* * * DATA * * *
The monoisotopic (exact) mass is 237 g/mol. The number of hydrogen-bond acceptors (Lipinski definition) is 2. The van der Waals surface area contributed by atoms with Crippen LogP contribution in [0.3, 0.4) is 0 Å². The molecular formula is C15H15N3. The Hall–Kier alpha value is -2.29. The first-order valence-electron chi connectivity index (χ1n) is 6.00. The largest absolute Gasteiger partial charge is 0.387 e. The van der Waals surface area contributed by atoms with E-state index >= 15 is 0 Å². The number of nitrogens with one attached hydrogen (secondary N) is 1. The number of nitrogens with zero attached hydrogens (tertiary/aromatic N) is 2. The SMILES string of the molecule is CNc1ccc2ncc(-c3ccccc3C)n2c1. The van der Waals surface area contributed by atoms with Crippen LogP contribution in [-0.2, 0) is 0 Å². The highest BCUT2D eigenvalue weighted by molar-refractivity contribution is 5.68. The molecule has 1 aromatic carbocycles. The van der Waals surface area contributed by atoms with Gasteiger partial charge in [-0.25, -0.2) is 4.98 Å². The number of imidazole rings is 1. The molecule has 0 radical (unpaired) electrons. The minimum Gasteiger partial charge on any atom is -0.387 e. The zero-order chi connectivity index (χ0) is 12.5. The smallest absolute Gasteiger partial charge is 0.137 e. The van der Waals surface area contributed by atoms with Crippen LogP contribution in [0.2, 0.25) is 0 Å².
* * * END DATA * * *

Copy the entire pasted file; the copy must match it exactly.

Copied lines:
The monoisotopic (exact) mass is 237 g/mol. The number of hydrogen-bond acceptors (Lipinski definition) is 2. The van der Waals surface area contributed by atoms with Crippen LogP contribution in [0.3, 0.4) is 0 Å². The molecular formula is C15H15N3. The Hall–Kier alpha value is -2.29. The first-order valence-electron chi connectivity index (χ1n) is 6.00. The largest absolute Gasteiger partial charge is 0.387 e. The van der Waals surface area contributed by atoms with E-state index >= 15 is 0 Å². The number of nitrogens with one attached hydrogen (secondary N) is 1. The number of nitrogens with zero attached hydrogens (tertiary/aromatic N) is 2. The SMILES string of the molecule is CNc1ccc2ncc(-c3ccccc3C)n2c1. The van der Waals surface area contributed by atoms with Crippen LogP contribution in [-0.2, 0) is 0 Å². The highest BCUT2D eigenvalue weighted by molar-refractivity contribution is 5.68. The molecule has 1 aromatic carbocycles. The van der Waals surface area contributed by atoms with Gasteiger partial charge in [-0.25, -0.2) is 4.98 Å². The number of imidazole rings is 1. The molecule has 0 radical (unpaired) electrons. The minimum Gasteiger partial charge on any atom is -0.387 e. The zero-order chi connectivity index (χ0) is 12.5. The smallest absolute Gasteiger partial charge is 0.137 e. The van der Waals surface area contributed by atoms with Crippen LogP contribution in [0.2, 0.25) is 0 Å².